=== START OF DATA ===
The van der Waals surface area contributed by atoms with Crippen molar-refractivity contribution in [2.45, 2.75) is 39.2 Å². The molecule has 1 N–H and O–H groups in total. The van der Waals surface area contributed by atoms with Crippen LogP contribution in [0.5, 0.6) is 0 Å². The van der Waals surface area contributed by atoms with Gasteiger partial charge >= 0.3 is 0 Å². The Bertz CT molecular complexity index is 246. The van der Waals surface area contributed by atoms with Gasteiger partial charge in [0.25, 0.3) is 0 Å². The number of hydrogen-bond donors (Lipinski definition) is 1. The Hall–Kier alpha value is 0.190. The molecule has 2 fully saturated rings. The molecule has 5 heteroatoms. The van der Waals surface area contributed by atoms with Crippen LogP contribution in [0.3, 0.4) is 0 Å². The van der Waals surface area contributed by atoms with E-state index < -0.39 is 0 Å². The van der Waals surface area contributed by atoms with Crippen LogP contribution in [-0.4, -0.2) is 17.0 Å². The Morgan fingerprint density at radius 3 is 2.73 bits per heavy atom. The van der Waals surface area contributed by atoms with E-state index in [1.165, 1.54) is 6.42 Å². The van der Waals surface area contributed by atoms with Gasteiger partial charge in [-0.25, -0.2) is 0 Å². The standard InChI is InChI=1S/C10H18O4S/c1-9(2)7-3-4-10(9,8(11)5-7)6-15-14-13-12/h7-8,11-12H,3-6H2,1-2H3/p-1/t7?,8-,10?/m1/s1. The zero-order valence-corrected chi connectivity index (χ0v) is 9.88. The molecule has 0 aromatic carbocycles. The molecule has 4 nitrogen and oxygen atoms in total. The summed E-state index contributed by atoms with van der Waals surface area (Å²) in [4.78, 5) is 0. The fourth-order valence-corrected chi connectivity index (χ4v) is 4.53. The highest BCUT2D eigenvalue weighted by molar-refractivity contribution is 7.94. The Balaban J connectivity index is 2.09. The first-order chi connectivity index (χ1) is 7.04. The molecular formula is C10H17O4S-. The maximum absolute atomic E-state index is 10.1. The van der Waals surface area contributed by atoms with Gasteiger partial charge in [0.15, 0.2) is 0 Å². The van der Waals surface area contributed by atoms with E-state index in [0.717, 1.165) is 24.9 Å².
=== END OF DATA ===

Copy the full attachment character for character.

The van der Waals surface area contributed by atoms with Crippen molar-refractivity contribution in [2.45, 2.75) is 39.2 Å². The molecule has 1 N–H and O–H groups in total. The van der Waals surface area contributed by atoms with Crippen LogP contribution in [0.5, 0.6) is 0 Å². The van der Waals surface area contributed by atoms with Gasteiger partial charge >= 0.3 is 0 Å². The Bertz CT molecular complexity index is 246. The van der Waals surface area contributed by atoms with Gasteiger partial charge in [0.25, 0.3) is 0 Å². The number of hydrogen-bond donors (Lipinski definition) is 1. The Hall–Kier alpha value is 0.190. The molecule has 2 fully saturated rings. The molecule has 5 heteroatoms. The van der Waals surface area contributed by atoms with Crippen LogP contribution in [0.3, 0.4) is 0 Å². The van der Waals surface area contributed by atoms with E-state index < -0.39 is 0 Å². The van der Waals surface area contributed by atoms with Crippen LogP contribution in [-0.4, -0.2) is 17.0 Å². The Morgan fingerprint density at radius 3 is 2.73 bits per heavy atom. The van der Waals surface area contributed by atoms with E-state index in [1.165, 1.54) is 6.42 Å². The van der Waals surface area contributed by atoms with Gasteiger partial charge in [-0.25, -0.2) is 0 Å². The standard InChI is InChI=1S/C10H18O4S/c1-9(2)7-3-4-10(9,8(11)5-7)6-15-14-13-12/h7-8,11-12H,3-6H2,1-2H3/p-1/t7?,8-,10?/m1/s1. The zero-order valence-corrected chi connectivity index (χ0v) is 9.88. The molecule has 0 aromatic carbocycles. The molecule has 4 nitrogen and oxygen atoms in total. The summed E-state index contributed by atoms with van der Waals surface area (Å²) in [4.78, 5) is 0. The fourth-order valence-corrected chi connectivity index (χ4v) is 4.53. The highest BCUT2D eigenvalue weighted by molar-refractivity contribution is 7.94. The Balaban J connectivity index is 2.09. The first-order chi connectivity index (χ1) is 7.04. The molecular formula is C10H17O4S-. The maximum absolute atomic E-state index is 10.1. The van der Waals surface area contributed by atoms with Gasteiger partial charge in [0.15, 0.2) is 0 Å². The van der Waals surface area contributed by atoms with E-state index in [0.717, 1.165) is 24.9 Å².